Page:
Sudanese warring parties throw cold water on African mediation gains

  • World
  • Monday, 11 Dec 2023

FILE PHOTO: Families escaping Ardamata in West Darfur cross into Adre, Chad, after a wave of ethnic violence, November 7, 2023. REUTERS/El Tayeb Siddig/File Photo

CAIRO (Reuters) - The Sudanese army and the rival paramilitary force it has been fighting for eight months have both cast doubt on an announcement by regional mediators that they had committed to a ceasefire and political dialogue.

IGAD, a grouping of East African nations, has sought along with the United States and Saudi Arabia to mediate an end to the conflict which has killed more than 12,000 people, displaced more than 6.5 million, and severely hit Sudan's economy.

IGAD had said on Sunday that army chief General Abdel Fattah al-Burhan and Rapid Support Forces leader Mohamed Hamdan Dagalo had agreed to meet for the first time since the outbreak of fighting as well as a proposal for an unconditional ceasefire.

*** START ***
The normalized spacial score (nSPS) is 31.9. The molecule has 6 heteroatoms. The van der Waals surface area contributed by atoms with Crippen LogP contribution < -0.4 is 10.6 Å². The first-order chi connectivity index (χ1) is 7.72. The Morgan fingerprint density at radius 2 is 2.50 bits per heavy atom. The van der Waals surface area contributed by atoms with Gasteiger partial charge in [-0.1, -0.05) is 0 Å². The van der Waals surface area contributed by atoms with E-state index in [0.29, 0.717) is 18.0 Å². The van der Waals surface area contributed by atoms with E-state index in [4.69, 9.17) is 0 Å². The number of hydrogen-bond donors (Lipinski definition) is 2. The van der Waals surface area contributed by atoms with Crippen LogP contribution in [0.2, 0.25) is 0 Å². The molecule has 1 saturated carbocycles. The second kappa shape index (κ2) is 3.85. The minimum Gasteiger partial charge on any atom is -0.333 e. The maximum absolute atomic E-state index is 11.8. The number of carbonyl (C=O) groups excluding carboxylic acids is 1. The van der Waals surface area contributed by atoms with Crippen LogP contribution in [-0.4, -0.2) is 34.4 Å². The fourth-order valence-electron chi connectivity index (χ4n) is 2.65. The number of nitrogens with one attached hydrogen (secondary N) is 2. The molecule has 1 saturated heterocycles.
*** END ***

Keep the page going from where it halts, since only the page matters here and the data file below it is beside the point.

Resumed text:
But in a statement on Sunday, the army-aligned foreign ministry said it did not recognise the IGAD statement as it did not incorporate notes it had made, in particular that the meeting with Dagalo was conditional on a permanent ceasefire and withdrawal of RSF troops from the capital Khartoum.

Meanwhile, the RSF said its acceptance of the meeting was on condition that Burhan did not attend in his capacity of head of state, a post he has held since 2019, when the army and RSF worked together to oust long-ruling strongman Omar al-Bashir.

The army, which regards the war as a rebellion by the RSF, is unlikely to accept such a stipulation.

Talks led by Saudi Arabia and the United States had adjourned earlier this month with no progress made on previously agreed confidence-building measures or a ceasefire.

(Reporting by Nafisa Eltahir in Cairo and Khalid Abdelaziz in Dubai, Editing by Angus MacSwan)

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